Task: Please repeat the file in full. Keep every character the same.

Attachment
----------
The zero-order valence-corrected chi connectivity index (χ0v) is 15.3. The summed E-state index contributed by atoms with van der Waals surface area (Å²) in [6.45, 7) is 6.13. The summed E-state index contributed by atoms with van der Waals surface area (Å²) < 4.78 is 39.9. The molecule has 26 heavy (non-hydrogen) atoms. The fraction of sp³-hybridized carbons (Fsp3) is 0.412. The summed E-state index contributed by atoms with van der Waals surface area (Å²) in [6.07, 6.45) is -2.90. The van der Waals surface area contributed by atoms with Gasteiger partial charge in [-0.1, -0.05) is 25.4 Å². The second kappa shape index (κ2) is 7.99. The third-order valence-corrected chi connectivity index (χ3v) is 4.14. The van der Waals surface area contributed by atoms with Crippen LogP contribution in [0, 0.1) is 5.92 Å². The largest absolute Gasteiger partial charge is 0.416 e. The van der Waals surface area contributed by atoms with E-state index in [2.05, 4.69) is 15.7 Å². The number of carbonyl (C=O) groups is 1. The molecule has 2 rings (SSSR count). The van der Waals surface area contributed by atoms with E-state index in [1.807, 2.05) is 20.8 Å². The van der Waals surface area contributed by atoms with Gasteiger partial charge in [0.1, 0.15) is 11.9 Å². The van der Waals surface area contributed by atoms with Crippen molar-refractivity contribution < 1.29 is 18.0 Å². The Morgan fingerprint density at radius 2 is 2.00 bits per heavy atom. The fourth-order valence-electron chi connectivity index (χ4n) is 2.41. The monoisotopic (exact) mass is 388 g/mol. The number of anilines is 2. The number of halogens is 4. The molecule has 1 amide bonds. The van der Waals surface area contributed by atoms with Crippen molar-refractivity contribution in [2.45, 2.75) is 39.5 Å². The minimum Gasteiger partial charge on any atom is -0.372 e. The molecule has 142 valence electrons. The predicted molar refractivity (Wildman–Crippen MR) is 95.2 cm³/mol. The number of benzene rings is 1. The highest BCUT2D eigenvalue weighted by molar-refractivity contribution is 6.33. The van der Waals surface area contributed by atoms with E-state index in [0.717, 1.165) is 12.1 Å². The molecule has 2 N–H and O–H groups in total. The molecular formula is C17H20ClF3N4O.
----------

The zero-order valence-corrected chi connectivity index (χ0v) is 15.3. The summed E-state index contributed by atoms with van der Waals surface area (Å²) in [6.45, 7) is 6.13. The summed E-state index contributed by atoms with van der Waals surface area (Å²) < 4.78 is 39.9. The molecule has 26 heavy (non-hydrogen) atoms. The fraction of sp³-hybridized carbons (Fsp3) is 0.412. The summed E-state index contributed by atoms with van der Waals surface area (Å²) in [6.07, 6.45) is -2.90. The van der Waals surface area contributed by atoms with Gasteiger partial charge in [-0.1, -0.05) is 25.4 Å². The second kappa shape index (κ2) is 7.99. The third-order valence-corrected chi connectivity index (χ3v) is 4.14. The van der Waals surface area contributed by atoms with Crippen LogP contribution in [0, 0.1) is 5.92 Å². The largest absolute Gasteiger partial charge is 0.416 e. The van der Waals surface area contributed by atoms with E-state index in [2.05, 4.69) is 15.7 Å². The number of carbonyl (C=O) groups is 1. The molecule has 2 rings (SSSR count). The van der Waals surface area contributed by atoms with E-state index in [1.807, 2.05) is 20.8 Å². The van der Waals surface area contributed by atoms with Gasteiger partial charge in [0.1, 0.15) is 11.9 Å². The van der Waals surface area contributed by atoms with Crippen molar-refractivity contribution < 1.29 is 18.0 Å². The Morgan fingerprint density at radius 2 is 2.00 bits per heavy atom. The fourth-order valence-electron chi connectivity index (χ4n) is 2.41. The monoisotopic (exact) mass is 388 g/mol. The number of anilines is 2. The number of halogens is 4. The molecule has 1 amide bonds. The van der Waals surface area contributed by atoms with Crippen molar-refractivity contribution in [2.45, 2.75) is 39.5 Å². The minimum Gasteiger partial charge on any atom is -0.372 e. The molecule has 142 valence electrons. The predicted molar refractivity (Wildman–Crippen MR) is 95.2 cm³/mol. The number of benzene rings is 1. The highest BCUT2D eigenvalue weighted by molar-refractivity contribution is 6.33. The van der Waals surface area contributed by atoms with E-state index in [0.717, 1.165) is 12.1 Å². The molecule has 2 N–H and O–H groups in total. The molecular formula is C17H20ClF3N4O.